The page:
Greenough further explains the multifold functions of the captions in the catalog essay which she says, “most immediately . . . slow us down.” The time and attention required to decipher Ginsberg’s text beneath the images reveals the “destiny of a lifetime in a glimpse” that he described in poetry and photos. The process of truly taking in the photographs becomes a meditation—on Ginsberg, on the beauty of the vernacular, on the present.
In the late 1980s and 90s Ginsberg generated a series of talks titled “Snapshot Poetics” or “Photographic Poetics” in which he expounded on the connections between poetry and photography. In a 1988 talk at Harvard, Ginsberg closed with directives equally applicable for the poet or the photographer—or in our case, the museum-goer: “Ordinary mind includes eternal perceptions. Notice what you notice. Observe what’s vivid. Catch yourself thinking. Vividness is self-selecting. And remember the future.”
—Colleen Stockmann, Assistant Curator
Born and raised in New Jersey, Allen Ginsberg (1926–1997) moved to New York City in 1943 to begin undergraduate study at Columbia University. There he met Jack Kerouac, William S. Burroughs, and Neal Cassady, who would become leading Beat figures. In 1953, Ginsberg purchased a small, secondhand Kodak camera and began photographing himself and his friends in New York, San Francisco, and on his travels around the world. At the same time, he was developing his poetic voice. In 1955 he read his provocative and now-famous poem “Howl” to a cheering audience at the Six Gallery in San Francisco. Both Kerouac’s On the Road (1957) and Ginsberg’s “Howl” were immediately hailed as captivating if challenging expressions of new voices and new visions for American literature. Celebrating personal freedom, sexual openness, and spontaneity, the two writers came to be seen as the embodiment of a younger generation—the Beats—who rejected middle-class American values and aspirations, and decried materialism and conformity.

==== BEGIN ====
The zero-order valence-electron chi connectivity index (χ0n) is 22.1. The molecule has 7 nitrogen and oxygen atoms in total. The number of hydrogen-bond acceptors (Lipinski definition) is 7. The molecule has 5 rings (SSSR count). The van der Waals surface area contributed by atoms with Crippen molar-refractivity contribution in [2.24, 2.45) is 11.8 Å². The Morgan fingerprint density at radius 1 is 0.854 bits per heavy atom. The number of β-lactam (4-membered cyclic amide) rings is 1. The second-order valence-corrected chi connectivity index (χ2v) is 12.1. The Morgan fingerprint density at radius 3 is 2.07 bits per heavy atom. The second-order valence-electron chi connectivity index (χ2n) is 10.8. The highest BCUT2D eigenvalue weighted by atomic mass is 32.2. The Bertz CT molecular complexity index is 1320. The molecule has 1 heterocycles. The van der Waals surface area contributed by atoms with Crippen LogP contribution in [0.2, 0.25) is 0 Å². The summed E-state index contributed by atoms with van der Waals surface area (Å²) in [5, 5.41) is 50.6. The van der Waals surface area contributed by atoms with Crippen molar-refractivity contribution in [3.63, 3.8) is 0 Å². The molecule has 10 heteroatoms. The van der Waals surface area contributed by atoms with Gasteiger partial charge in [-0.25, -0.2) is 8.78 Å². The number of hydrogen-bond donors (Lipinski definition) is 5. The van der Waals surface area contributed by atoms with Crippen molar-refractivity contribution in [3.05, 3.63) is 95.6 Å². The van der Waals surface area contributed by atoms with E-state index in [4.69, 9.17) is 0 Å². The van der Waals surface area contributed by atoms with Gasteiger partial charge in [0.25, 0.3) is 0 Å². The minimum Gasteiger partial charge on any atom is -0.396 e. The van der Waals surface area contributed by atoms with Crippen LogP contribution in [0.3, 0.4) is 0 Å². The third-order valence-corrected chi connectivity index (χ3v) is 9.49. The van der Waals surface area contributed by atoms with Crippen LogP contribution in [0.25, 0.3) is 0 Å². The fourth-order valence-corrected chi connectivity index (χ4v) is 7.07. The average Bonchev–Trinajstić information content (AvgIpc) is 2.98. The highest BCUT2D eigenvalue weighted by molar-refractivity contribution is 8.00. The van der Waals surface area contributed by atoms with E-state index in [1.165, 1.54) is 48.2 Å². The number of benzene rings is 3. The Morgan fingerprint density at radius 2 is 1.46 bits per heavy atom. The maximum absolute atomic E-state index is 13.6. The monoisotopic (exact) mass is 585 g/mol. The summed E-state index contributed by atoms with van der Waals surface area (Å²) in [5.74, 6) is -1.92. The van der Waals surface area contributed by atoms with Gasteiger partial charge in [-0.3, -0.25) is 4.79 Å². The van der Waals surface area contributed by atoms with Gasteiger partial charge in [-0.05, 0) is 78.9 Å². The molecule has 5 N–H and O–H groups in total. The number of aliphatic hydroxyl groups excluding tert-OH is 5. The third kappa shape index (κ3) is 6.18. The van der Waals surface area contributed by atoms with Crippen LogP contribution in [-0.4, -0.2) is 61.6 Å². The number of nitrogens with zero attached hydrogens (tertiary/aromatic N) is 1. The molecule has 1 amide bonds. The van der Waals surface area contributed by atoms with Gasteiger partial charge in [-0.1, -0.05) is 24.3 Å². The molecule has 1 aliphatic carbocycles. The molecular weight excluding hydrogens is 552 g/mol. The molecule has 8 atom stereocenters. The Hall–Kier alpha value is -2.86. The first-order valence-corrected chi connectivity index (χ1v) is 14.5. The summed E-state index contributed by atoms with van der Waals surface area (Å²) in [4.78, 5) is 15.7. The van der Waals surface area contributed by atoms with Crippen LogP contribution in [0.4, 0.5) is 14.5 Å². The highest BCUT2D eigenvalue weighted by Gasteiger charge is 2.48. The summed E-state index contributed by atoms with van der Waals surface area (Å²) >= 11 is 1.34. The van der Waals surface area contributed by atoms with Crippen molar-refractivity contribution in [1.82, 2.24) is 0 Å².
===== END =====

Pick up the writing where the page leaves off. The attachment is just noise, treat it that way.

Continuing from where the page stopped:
Ginsberg abandoned photography in 1963, concentrating instead on his literary career. He wrote and published deeply moving and highly influential poetry for the rest of his life, including Kaddish and Other Poems, 1958–1960 (1961) and The Fall of America: Poems of These States, 1965–1971 (1972), which was awarded a National Book Award in 1974. Using his fame to advance social causes, he also continued to capture public attention as an outspoken opponent to the Vietnam War and American militarism, and as a champion of free speech, gay rights, and oppressed people around the world.
Beat Memories: The Photographs of Allen Ginsberg is organized by the National Gallery of Art, Washington. Presenting partnership for this exhibition is provided by an anonymous donor. Supporting sponsorship has been provided by The Jim Joseph Foundation, BNY Mellon, Joyce Baskin Linker, and Richard Nagler and Sheila Sosnow.
The Koret and Taube Foundations are the Lead Supporters of the 2012–13 exhibition season.